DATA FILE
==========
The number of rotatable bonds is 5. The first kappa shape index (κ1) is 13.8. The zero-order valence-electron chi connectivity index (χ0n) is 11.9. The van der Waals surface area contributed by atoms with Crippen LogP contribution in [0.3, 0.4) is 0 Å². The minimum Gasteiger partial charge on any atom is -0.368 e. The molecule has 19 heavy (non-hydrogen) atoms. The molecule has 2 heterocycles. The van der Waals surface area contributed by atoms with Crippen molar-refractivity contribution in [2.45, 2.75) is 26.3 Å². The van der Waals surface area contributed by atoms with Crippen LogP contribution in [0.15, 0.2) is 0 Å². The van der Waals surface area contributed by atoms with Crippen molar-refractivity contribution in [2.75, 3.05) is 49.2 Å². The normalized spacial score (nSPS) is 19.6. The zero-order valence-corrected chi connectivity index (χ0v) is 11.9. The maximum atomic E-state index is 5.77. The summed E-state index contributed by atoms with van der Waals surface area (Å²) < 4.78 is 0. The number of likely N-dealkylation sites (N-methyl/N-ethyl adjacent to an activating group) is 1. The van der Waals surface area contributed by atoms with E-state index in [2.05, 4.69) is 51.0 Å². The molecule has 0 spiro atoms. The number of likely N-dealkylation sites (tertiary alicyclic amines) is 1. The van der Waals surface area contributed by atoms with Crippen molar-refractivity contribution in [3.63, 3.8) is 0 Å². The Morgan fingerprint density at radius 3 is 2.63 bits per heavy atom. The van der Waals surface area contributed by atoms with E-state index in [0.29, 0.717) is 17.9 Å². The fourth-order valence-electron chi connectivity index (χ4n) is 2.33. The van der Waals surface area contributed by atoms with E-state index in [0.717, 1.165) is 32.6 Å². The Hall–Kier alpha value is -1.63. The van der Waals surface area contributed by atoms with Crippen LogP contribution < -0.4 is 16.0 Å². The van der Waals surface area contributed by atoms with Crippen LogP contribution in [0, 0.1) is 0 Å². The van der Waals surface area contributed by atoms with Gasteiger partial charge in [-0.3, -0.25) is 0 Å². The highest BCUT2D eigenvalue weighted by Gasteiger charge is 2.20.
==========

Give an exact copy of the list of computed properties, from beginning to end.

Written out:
The number of rotatable bonds is 5. The first kappa shape index (κ1) is 13.8. The zero-order valence-electron chi connectivity index (χ0n) is 11.9. The van der Waals surface area contributed by atoms with Crippen LogP contribution in [0.3, 0.4) is 0 Å². The minimum Gasteiger partial charge on any atom is -0.368 e. The molecule has 19 heavy (non-hydrogen) atoms. The molecule has 2 heterocycles. The van der Waals surface area contributed by atoms with Crippen molar-refractivity contribution in [2.45, 2.75) is 26.3 Å². The van der Waals surface area contributed by atoms with Crippen LogP contribution in [0.15, 0.2) is 0 Å². The van der Waals surface area contributed by atoms with Crippen molar-refractivity contribution in [2.75, 3.05) is 49.2 Å². The normalized spacial score (nSPS) is 19.6. The zero-order valence-corrected chi connectivity index (χ0v) is 11.9. The maximum atomic E-state index is 5.77. The summed E-state index contributed by atoms with van der Waals surface area (Å²) < 4.78 is 0. The number of likely N-dealkylation sites (N-methyl/N-ethyl adjacent to an activating group) is 1. The van der Waals surface area contributed by atoms with E-state index in [2.05, 4.69) is 51.0 Å². The molecule has 0 spiro atoms. The number of likely N-dealkylation sites (tertiary alicyclic amines) is 1. The van der Waals surface area contributed by atoms with Crippen molar-refractivity contribution in [3.63, 3.8) is 0 Å². The Morgan fingerprint density at radius 3 is 2.63 bits per heavy atom. The van der Waals surface area contributed by atoms with E-state index in [0.29, 0.717) is 17.9 Å². The fourth-order valence-electron chi connectivity index (χ4n) is 2.33. The van der Waals surface area contributed by atoms with E-state index in [0.717, 1.165) is 32.6 Å². The Hall–Kier alpha value is -1.63. The van der Waals surface area contributed by atoms with Crippen LogP contribution < -0.4 is 16.0 Å². The van der Waals surface area contributed by atoms with Crippen LogP contribution in [0, 0.1) is 0 Å². The van der Waals surface area contributed by atoms with Gasteiger partial charge in [-0.3, -0.25) is 0 Å². The highest BCUT2D eigenvalue weighted by Gasteiger charge is 2.20.